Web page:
Adidas Ending IAAF Sponsorship Over Doping Allegations

Usain Bolt, Julian Forte, Alonso Edward, Rasheed Dwyer
The Associated Press

For 11 years Adidas sportswear has been one of the biggest supporters of the International Association of Athletics Federations (IAAF). But that relationship has just come to an abrupt end, a direct result, it is said, of the IAAF’s developing doping and corruption scandal.

Not only is Adidas rescinding its support of the association, it is bowing out nearly four years early on its current commitment.

According to CNBC, Adidas feels the apparent corruption in the IAAF violates its agreement with the group.

The deal not scheduled to sunset until 2019 was reportedly worth at least $33 million but according to the BBC it may be more than that, perhaps as much as $8 million a year when all the earnings are tallied.

“As one of the largest kit suppliers in the world, sponsorship is vital to Adidas,” Sports finance expert Rob Wilson told BBC Sport. “However, it is fair to say the impact of athletics sponsorship is declining and they are moving toward football as a more important area of growth.”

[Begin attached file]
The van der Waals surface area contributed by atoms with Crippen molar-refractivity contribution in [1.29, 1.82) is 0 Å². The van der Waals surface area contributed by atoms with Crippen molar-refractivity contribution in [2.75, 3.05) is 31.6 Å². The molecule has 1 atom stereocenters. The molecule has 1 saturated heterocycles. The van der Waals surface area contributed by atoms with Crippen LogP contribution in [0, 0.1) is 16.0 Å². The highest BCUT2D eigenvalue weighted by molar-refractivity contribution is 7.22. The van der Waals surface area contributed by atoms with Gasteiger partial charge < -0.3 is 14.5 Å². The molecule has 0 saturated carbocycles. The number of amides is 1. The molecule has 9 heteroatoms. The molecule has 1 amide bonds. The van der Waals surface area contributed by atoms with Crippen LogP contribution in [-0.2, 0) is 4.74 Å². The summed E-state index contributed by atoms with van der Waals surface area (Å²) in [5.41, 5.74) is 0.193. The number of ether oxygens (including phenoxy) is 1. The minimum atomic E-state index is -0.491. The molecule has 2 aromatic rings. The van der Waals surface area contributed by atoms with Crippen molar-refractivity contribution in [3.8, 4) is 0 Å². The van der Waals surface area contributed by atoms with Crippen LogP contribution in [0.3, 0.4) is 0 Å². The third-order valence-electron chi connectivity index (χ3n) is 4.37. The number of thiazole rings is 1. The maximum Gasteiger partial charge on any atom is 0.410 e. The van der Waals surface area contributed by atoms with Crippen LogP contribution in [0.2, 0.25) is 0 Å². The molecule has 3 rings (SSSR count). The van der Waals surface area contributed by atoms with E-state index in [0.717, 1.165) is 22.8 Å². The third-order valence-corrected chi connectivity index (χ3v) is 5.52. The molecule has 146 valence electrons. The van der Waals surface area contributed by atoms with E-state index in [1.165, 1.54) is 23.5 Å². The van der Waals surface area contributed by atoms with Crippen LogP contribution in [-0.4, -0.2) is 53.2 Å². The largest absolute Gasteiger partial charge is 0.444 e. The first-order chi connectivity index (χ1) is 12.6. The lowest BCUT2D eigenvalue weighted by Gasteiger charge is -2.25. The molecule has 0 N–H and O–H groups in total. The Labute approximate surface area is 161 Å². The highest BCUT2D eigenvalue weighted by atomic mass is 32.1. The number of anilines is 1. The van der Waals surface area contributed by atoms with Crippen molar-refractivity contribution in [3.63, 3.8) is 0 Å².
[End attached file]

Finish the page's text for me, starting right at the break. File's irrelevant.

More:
The BBC also reports the German-based sportswear company informed the IAAF of its decision as early as last November.

The IAAF has other sponsors, such as Canon, Toyota, Seiko, TDK, TBS and Mondo. But Adidas acted as its biggest sponsor.

IAAF has been inundated with reports and accusations of corruption for some time. Last year a commission for the World Anti-Doping Council (WADA) reported that it found widespread, state-sponsored doping in Russia. Then, this year the commission accused the IAAF of having “embedded corruption” cascading from president Lamine Diack and filtering down through the organization.

Diack and his son, Papa Massata, are also both being investigated by French police over the corruption allegations.

The doping scandal has reached across the world to athletes in many countries. In August twenty-eight athletes tested positive and now face disciplinary actions after tests from 2005 and 2007 were reanalyzed with more thorough testing.

At the same time two Kenyan runners tested positive for drugs at the world championships.

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